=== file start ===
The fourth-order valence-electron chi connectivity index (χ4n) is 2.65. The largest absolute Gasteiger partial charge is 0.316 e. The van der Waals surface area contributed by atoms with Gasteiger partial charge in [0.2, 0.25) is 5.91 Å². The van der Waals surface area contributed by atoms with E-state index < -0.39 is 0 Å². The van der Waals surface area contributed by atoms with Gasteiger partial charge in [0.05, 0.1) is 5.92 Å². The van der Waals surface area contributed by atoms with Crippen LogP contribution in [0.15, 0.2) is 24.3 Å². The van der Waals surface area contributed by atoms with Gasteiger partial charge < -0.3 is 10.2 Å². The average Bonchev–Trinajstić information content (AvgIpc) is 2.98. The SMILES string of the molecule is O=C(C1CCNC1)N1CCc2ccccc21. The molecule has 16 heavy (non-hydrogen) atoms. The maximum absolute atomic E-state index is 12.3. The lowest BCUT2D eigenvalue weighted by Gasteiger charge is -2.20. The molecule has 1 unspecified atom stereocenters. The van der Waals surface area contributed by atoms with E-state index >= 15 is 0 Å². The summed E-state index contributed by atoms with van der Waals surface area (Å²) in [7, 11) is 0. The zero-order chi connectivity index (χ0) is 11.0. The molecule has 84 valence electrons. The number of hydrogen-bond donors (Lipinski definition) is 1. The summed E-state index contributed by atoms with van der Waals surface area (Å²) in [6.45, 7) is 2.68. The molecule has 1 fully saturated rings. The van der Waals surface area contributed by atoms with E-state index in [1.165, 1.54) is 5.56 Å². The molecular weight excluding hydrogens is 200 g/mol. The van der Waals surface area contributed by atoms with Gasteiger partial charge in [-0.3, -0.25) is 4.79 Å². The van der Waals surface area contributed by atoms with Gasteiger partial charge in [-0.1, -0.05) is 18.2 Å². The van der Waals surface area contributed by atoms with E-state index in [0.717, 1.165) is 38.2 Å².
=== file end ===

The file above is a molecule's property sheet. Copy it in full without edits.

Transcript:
The fourth-order valence-electron chi connectivity index (χ4n) is 2.65. The largest absolute Gasteiger partial charge is 0.316 e. The van der Waals surface area contributed by atoms with Gasteiger partial charge in [0.2, 0.25) is 5.91 Å². The van der Waals surface area contributed by atoms with E-state index < -0.39 is 0 Å². The van der Waals surface area contributed by atoms with Gasteiger partial charge in [0.05, 0.1) is 5.92 Å². The van der Waals surface area contributed by atoms with Crippen LogP contribution in [0.15, 0.2) is 24.3 Å². The van der Waals surface area contributed by atoms with Gasteiger partial charge < -0.3 is 10.2 Å². The average Bonchev–Trinajstić information content (AvgIpc) is 2.98. The SMILES string of the molecule is O=C(C1CCNC1)N1CCc2ccccc21. The molecule has 16 heavy (non-hydrogen) atoms. The maximum absolute atomic E-state index is 12.3. The lowest BCUT2D eigenvalue weighted by Gasteiger charge is -2.20. The molecule has 1 unspecified atom stereocenters. The van der Waals surface area contributed by atoms with E-state index >= 15 is 0 Å². The summed E-state index contributed by atoms with van der Waals surface area (Å²) in [7, 11) is 0. The zero-order chi connectivity index (χ0) is 11.0. The molecule has 84 valence electrons. The number of hydrogen-bond donors (Lipinski definition) is 1. The summed E-state index contributed by atoms with van der Waals surface area (Å²) in [6.45, 7) is 2.68. The molecule has 1 fully saturated rings. The van der Waals surface area contributed by atoms with E-state index in [1.165, 1.54) is 5.56 Å². The molecular weight excluding hydrogens is 200 g/mol. The van der Waals surface area contributed by atoms with Gasteiger partial charge in [-0.3, -0.25) is 4.79 Å². The van der Waals surface area contributed by atoms with Gasteiger partial charge in [-0.1, -0.05) is 18.2 Å². The van der Waals surface area contributed by atoms with E-state index in [0.717, 1.165) is 38.2 Å².